Nitrogen-cycling bacteria and archaea in the carbonate sediment of a coral reef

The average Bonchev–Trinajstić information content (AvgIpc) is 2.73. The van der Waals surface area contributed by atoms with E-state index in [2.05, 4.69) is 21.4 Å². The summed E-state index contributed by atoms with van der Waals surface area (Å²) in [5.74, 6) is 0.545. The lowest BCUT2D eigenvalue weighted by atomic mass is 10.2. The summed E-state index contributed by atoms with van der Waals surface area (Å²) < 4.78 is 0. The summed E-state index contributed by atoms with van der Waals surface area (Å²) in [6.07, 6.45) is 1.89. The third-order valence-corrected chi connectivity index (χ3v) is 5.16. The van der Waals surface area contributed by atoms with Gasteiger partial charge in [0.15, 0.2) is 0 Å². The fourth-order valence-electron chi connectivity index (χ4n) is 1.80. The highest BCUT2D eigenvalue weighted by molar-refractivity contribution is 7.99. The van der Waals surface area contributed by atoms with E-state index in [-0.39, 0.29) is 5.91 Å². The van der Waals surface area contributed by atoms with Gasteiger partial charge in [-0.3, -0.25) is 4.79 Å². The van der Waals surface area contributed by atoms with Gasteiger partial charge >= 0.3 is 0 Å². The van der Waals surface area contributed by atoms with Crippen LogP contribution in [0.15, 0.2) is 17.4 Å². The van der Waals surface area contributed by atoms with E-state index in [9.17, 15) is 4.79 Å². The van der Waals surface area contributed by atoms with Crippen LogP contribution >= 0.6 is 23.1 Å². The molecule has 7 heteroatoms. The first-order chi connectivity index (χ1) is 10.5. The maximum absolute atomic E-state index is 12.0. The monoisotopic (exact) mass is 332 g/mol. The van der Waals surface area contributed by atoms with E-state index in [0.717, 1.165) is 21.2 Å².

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In the coarse-grained carbonate sediments of coral reefs, advective porewater flow and the respiration of organic matter establish redox zones that are the scene of microbially mediated transformations of N compounds. To investigate the geobiology of N cycling in reef sediments, the benthic microbiota of Checker Reef in Kaneohe Bay, Hawaii, were surveyed for candidate nitrate reducers, ammonifying nitrite reducers, aerobic and anaerobic ammonia oxidizers (anammox) by identifying phylotypes of their key metabolic genes (napA, narG, nrfA, amoA) and ribotypes (unique RNA sequences) of anammox-like 16S rRNA. Putative proteobacteria with the catalytic potential for nitrate reduction were identified in oxic, interfacial and anoxic habitats. The estimated richness of napA (≥202 in anoxic sediment) and narG (≥373 and ≥441 in oxic and interfacial sediment, respectively) indicates a diverse guild of nitrate reducers. The guild of nrfA hosts in interfacial reef sediment was dominated by Vibrio species. The identified members of the aerobic ammonium oxidizing guild (amoA hosts) were Crenarchaeota or close relatives of Nitrosomonadales. Putative anammox bacteria were detected in the RNA pool of Checker Reef sediment. More than half of these ribotypes show ≥90% identity with homologous sequences of Scalindua spp., while no evidence was found for members of the genera Brocadia or Kuenenia. In addition to exploring the diversity of these four nitrogen-cycling microbial guilds in coral reef sediments, the abundances of aerobic ammonium oxidizers (amoA), nitrite oxidizers (nxrAB), ammonifying nitrite reducers (nrfA) and denitrifiers (nosZ) were estimated using real-time PCR. Representatives of all targeted guilds were detected, suggesting that most processes of the biogeochemical N cycle can be catalyzed by the benthic microbiota of tropical coral reefs.

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